For anyone new to Swing this explanation probably isn't helpful because it uses a number of terms that may not be understood. By the end of this tutorial (though not this current section) we'll have covered all of the concepts referenced in this quote, but for now let's concentrate on the first and arguably most confusing: what exactly is a "native screen resource"? To understand that question it's helpful to provide a brief review of Swing's history, particularly why it was created in the first place and what considerations were considered key during its design.

Abstract Window Toolkit (AWT) Design

When Java was first introduced in 1995, web applications were primitive and relatively uncommon. Desktop applications still very much dominated the software industry, and including an API for developing them was seen as critical to Java's success. The original attempt at accomplishing this was the Abstract Window Toolkit (AWT), which was included in Java 1.0 and is technically still supported today.

AWT's design philosphy is simple: it's a Java API that's essentially just a "wrapper" around the widgets (windows, buttons, etc.) provided by the operating system (OS), whether that operating system is Windows, Linux, Mac OS, etc. The beauty of this approach was that it was relatively easy to implement because all of the really complex work is handled by the operating system itself, and the methods defined in the AWT classes mostly just pass through requests to the native operating system. For example, if you create an instance of java.awt.Button, the Java code simply requests that the native operating system create one of its buttons, and the Java Button object maintains a handle (reference) to its native operating system counterpart, commonly called its peer. Similarly, if you call the button's setLabel(), the Java code just calls an equivalent operating system method for its peer, passing through the text you specified that should appear as the button's label.

Because of this design, AWT components are referred to as heavyweight because they're relatively "heavy" or "expensive" in terms of memory and processing time to construct and maintain: when you instantiate and use one, the Java code creates a Java object and also invokes native code that creates and returns a reference to an appropriate native peer. Java does attempt to minimize the cost of heavyweight widgets by not creating a peer until the widget is actually going to be displayed. So, for example, when you create a new Button instance, it initially has no native peer but one will be created and assigned automatically if the button is displayed. This on-demand approach is known in programming circles as lazy initialization and is a commonly used to handle the creation of expensive resources.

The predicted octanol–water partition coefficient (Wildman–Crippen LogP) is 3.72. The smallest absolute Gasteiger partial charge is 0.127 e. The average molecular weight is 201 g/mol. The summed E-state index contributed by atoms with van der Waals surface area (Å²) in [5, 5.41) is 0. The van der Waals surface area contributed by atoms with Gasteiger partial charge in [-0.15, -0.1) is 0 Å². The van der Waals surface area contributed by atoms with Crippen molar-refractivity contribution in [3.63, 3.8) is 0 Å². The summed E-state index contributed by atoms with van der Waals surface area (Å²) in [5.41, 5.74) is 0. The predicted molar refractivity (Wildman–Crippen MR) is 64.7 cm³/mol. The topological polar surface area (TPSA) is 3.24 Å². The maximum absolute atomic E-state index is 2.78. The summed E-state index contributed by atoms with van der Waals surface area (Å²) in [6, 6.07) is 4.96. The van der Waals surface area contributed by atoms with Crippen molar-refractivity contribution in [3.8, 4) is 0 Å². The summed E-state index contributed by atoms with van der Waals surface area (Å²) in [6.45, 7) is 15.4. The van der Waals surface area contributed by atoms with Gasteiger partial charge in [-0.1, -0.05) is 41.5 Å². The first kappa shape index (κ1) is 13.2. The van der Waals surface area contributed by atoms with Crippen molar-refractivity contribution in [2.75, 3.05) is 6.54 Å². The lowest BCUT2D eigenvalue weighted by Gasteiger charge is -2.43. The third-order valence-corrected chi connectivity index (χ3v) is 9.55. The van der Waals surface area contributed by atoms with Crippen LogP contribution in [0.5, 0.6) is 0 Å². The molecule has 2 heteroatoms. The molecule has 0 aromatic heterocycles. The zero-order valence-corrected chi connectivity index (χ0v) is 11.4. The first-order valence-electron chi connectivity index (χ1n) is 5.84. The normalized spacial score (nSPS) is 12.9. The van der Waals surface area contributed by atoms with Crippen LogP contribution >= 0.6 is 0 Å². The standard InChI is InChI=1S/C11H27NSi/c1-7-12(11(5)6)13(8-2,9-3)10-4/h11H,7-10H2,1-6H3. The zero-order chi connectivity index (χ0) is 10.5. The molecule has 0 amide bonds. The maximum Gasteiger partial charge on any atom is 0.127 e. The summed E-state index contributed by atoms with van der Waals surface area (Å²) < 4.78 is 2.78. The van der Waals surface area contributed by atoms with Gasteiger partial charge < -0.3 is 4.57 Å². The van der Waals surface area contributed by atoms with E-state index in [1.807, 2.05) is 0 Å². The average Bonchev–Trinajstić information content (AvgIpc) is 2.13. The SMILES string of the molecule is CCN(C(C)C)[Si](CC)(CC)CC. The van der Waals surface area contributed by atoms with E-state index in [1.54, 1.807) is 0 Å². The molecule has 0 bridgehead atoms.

Swing's Lightweight Design

One of the Java's most appealing characteristics has always been it's cross-platform compatibility: that is, the ability for you to create a Java program on Windows and have it function exactly the same way on any operating system where Java is supported. Early on that capability was described as, "Write Once, Run Anywhere" (WORA), and was often used to promote Java in its early days, but the promise didn't always live up to the reality, especially when it came to AWT applications. Although most operating system platforms do have a lot in common with respect to their user interface widgets, there are differences between platforms and sometimes those differences were enough to cause problems with AWT application developed on one OS and executed on a different one. For Java to be successful it needed an API that supported a truly cross-platform solution for developing desktop applications.

The solution that was chosen was to simply create a set of widgets that are written completely (or almost completely) using Java code. That code could be made part of the core Java classes, would be available on every platform to which Java was implemented, and the widgets would look and function exactly the same way on every platform. That solution, ultimately named "Swing", was included in Java 1.2 and over the next few major releases evolved into a very robust and reliable platform on which to build desktop applications.

In contrast to AWT's heavyweight widgets, Swing classes and their instances are described as being lightweight, because they're relatively inexpensive in terms of the amount of memory and processor time needed to support them. Although Swing is sometimes described as an alternative to the AWT, it's more accurately to say that it's an extension of AWT or to say that it's built on the AWT, because it's not possible to create a Swing application without at least indirectly using AWT classes. In fact, as mentioned in a previous section, all classes in both AWT and Swing that represent visual user interface widgets (frames, buttons, etc.) inherit from the AWT's Component class, which is why they're collectively and generically referred to as "components".